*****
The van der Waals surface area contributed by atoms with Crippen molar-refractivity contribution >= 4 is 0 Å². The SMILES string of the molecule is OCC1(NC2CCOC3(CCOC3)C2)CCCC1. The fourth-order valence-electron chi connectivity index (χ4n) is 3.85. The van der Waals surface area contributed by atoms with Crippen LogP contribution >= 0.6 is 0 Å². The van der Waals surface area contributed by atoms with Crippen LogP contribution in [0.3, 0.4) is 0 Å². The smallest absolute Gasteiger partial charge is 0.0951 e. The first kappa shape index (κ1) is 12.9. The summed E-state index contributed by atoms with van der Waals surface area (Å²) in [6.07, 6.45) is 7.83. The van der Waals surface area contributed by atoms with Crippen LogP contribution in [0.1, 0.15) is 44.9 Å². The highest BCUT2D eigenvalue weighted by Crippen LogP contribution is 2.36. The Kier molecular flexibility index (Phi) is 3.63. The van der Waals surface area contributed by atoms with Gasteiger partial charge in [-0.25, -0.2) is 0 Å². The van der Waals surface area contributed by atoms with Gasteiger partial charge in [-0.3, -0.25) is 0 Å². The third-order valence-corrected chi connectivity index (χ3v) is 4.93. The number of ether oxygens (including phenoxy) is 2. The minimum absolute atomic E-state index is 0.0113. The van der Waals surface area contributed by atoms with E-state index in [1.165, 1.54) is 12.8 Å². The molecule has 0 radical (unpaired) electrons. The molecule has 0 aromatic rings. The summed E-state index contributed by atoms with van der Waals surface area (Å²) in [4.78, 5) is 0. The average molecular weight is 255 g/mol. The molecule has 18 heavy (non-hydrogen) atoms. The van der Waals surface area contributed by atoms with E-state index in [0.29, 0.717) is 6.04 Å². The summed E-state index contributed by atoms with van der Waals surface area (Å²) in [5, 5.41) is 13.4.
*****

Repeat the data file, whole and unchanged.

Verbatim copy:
The van der Waals surface area contributed by atoms with Crippen molar-refractivity contribution >= 4 is 0 Å². The SMILES string of the molecule is OCC1(NC2CCOC3(CCOC3)C2)CCCC1. The fourth-order valence-electron chi connectivity index (χ4n) is 3.85. The van der Waals surface area contributed by atoms with Crippen LogP contribution >= 0.6 is 0 Å². The van der Waals surface area contributed by atoms with Crippen LogP contribution in [0.3, 0.4) is 0 Å². The smallest absolute Gasteiger partial charge is 0.0951 e. The first kappa shape index (κ1) is 12.9. The summed E-state index contributed by atoms with van der Waals surface area (Å²) in [6.07, 6.45) is 7.83. The van der Waals surface area contributed by atoms with Crippen LogP contribution in [0.1, 0.15) is 44.9 Å². The highest BCUT2D eigenvalue weighted by Crippen LogP contribution is 2.36. The Kier molecular flexibility index (Phi) is 3.63. The van der Waals surface area contributed by atoms with Gasteiger partial charge in [-0.25, -0.2) is 0 Å². The van der Waals surface area contributed by atoms with Gasteiger partial charge in [-0.3, -0.25) is 0 Å². The third-order valence-corrected chi connectivity index (χ3v) is 4.93. The number of ether oxygens (including phenoxy) is 2. The minimum absolute atomic E-state index is 0.0113. The van der Waals surface area contributed by atoms with E-state index in [1.165, 1.54) is 12.8 Å². The molecule has 0 radical (unpaired) electrons. The molecule has 0 aromatic rings. The summed E-state index contributed by atoms with van der Waals surface area (Å²) in [4.78, 5) is 0. The average molecular weight is 255 g/mol. The molecule has 18 heavy (non-hydrogen) atoms. The van der Waals surface area contributed by atoms with E-state index in [0.29, 0.717) is 6.04 Å². The summed E-state index contributed by atoms with van der Waals surface area (Å²) in [5, 5.41) is 13.4.